• Tag Archives WTI
  • Saudi Strikes Back Against U.S. Shale

    Here we go again…
    The price of oil is plunging.
    For the first quarter of 2017 West Texas Intermediate (WTI) held a pretty stable range between $54 – 58 per barrel. Now it is back to the roller coaster that we have been on since mid-2014.
    As I write this, WTI is struggling to hold $43 per barrel and is sinking like a rock.
    This time though, I think the market is acting on some bad information. If not bad, then at the very least I think the information is incomplete.
    I believe that this most recent drop in oil prices is not being caused by the actual fundamentals of supply and demand. Those fundamentals are actually improving the bullish case for oil – slowly, but steadily.
    This recent oil price decline is more likely being caused by the market focusing not on the full picture, but rather on one stubbornly bearish detail:
    The amount of oil held in storage in the United States…
    Oil Is a Global Commodity
    Every week traders, investors and oil industry participants heavily scrutinize one set of data. That data set involves the weekly movements in United States oil inventory levels.

    This post was published at Wall Street Examiner on June 23, 2017.


  • Citi: Here Comes The V-Shaped Rebound In Oil

    Start buying oil.
    That’s not only this morning’s recommendation by Dennis Gartman but, as this afternoon, also Citi’s commodities team (led by OPEC’s impressario Ed Morse) which moments ago issued a report according to which crude oil markets will not only bottom, but more importantly, “investors should position now for a potential V-shaped rebound in crude oil prices, as price risk seems asymmetrically skewed to the upside.”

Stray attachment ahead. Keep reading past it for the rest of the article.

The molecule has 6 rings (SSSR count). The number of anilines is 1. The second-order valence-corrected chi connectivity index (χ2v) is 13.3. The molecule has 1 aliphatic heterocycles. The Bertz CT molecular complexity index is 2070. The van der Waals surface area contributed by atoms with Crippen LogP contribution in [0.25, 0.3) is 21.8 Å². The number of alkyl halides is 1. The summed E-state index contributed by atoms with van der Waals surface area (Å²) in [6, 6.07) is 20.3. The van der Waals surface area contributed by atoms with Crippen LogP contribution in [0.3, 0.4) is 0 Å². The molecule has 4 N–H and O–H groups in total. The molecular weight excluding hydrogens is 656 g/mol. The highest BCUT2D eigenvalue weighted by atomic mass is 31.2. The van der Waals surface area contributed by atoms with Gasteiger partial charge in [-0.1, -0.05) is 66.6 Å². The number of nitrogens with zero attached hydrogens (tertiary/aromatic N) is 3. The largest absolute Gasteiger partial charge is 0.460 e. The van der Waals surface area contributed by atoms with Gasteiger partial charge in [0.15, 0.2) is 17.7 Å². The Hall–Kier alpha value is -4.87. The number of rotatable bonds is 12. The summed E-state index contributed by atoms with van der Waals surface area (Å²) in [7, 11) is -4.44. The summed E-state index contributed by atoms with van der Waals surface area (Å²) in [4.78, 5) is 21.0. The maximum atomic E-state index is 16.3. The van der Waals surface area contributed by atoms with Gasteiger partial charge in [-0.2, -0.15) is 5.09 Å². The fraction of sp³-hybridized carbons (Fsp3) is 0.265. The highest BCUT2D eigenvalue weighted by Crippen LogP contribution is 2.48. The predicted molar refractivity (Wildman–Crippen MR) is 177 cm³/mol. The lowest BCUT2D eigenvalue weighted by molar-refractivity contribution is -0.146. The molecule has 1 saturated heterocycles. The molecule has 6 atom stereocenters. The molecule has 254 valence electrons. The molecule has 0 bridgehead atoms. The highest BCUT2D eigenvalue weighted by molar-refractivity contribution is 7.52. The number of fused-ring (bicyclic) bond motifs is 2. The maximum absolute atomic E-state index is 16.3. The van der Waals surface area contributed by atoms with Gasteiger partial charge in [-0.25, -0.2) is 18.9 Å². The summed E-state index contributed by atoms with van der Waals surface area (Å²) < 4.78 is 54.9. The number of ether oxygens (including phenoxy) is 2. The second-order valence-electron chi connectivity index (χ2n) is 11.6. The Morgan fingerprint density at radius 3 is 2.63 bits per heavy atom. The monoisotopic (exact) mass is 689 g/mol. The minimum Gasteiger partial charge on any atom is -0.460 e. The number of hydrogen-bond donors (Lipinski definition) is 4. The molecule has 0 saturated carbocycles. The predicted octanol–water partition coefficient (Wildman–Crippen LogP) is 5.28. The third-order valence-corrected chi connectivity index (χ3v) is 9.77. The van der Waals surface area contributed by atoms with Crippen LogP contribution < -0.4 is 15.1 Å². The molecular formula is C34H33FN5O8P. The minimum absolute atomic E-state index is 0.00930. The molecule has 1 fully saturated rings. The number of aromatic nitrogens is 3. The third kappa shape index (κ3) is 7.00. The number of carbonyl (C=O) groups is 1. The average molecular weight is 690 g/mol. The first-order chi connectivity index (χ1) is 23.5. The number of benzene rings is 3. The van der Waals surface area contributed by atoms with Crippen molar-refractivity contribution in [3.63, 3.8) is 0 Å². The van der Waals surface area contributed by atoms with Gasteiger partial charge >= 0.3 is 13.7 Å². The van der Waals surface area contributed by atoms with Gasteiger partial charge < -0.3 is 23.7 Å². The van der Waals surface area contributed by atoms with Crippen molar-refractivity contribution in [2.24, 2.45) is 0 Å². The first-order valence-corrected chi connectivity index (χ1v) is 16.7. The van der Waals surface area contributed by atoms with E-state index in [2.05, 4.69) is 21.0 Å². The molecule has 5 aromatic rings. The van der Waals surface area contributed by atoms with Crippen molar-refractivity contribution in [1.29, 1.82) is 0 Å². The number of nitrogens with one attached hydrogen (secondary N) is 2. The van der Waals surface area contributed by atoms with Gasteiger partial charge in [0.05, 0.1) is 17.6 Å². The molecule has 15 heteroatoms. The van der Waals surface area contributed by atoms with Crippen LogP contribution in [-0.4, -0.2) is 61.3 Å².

Do two wrongs make a right? But we digress…
    Citi explains the recent collapse (which it did not in any way anticipate as it was bullish all the way into a bear market), by noting that WTI flat price has sold off another ~5% this week, as bearish sentiment continued to prevail among oil market participants. However, it counters, “both weekly and monthly storage data are pointing to a tighter market by end-2017, and Citi expects global oil stocks to draw ~200-m bbls to year-end. While it is possible for prices to dip even lower near-term, we do not view this as sustainable, and once market sentiment turns, prices could rally sharply.”
    Some additional observations from uber-bullish Citi on the crude vol surface:

    This post was published at Zero Hedge on Jun 22, 2017.


  • WTI/RBOB Pump’n’Dump After Gasoline Build, Production Surge

    Following API’s reported build in gasoline (and distillates), oil prices have chopped around amid Saudi headlines and OPEC jawboning, as all eyes are focused on gasoline inventories in the DOE report. An unexpedted draw in Gasoline (and Crude draw) sent prices higher initially, but another surge in production capped some of the gains and prices fell back.
    API
    Crude -2.72mm (-1.2mm exp) Cushing -1.269mm Gasoline +346k (+500k exp) Distillates +1.837mm DOE
    Crude -2.45mm (-1.2mm exp) Cushing (-579k exp) Gasoline -578k (+500k exp) Distillates +1.08mm (+500k exp)

    This post was published at Zero Hedge on Jun 21, 2017.